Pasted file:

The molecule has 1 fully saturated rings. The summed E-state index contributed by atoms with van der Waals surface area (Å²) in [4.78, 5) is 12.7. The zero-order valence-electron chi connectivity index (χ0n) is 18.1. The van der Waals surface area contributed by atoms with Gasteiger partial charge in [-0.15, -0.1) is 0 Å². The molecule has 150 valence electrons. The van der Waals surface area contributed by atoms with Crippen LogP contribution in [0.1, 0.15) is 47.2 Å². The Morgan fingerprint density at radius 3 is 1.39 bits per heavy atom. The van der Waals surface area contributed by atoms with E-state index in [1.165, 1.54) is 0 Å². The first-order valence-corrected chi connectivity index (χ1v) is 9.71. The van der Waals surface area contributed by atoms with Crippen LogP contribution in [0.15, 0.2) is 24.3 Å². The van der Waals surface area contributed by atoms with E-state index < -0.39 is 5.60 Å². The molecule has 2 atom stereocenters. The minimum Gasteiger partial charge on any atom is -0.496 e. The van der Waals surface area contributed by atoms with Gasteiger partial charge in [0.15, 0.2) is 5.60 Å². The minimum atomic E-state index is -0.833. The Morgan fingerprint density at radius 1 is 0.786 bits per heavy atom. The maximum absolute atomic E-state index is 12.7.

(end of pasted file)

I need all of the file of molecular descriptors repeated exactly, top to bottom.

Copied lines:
The molecule has 1 fully saturated rings. The summed E-state index contributed by atoms with van der Waals surface area (Å²) in [4.78, 5) is 12.7. The zero-order valence-electron chi connectivity index (χ0n) is 18.1. The van der Waals surface area contributed by atoms with Gasteiger partial charge in [-0.15, -0.1) is 0 Å². The molecule has 150 valence electrons. The van der Waals surface area contributed by atoms with Crippen LogP contribution in [0.1, 0.15) is 47.2 Å². The Morgan fingerprint density at radius 3 is 1.39 bits per heavy atom. The van der Waals surface area contributed by atoms with E-state index in [1.165, 1.54) is 0 Å². The first-order valence-corrected chi connectivity index (χ1v) is 9.71. The van der Waals surface area contributed by atoms with Crippen LogP contribution in [0.15, 0.2) is 24.3 Å². The van der Waals surface area contributed by atoms with E-state index < -0.39 is 5.60 Å². The molecule has 2 atom stereocenters. The minimum Gasteiger partial charge on any atom is -0.496 e. The van der Waals surface area contributed by atoms with Gasteiger partial charge in [0.15, 0.2) is 5.60 Å². The minimum atomic E-state index is -0.833. The Morgan fingerprint density at radius 1 is 0.786 bits per heavy atom. The maximum absolute atomic E-state index is 12.7.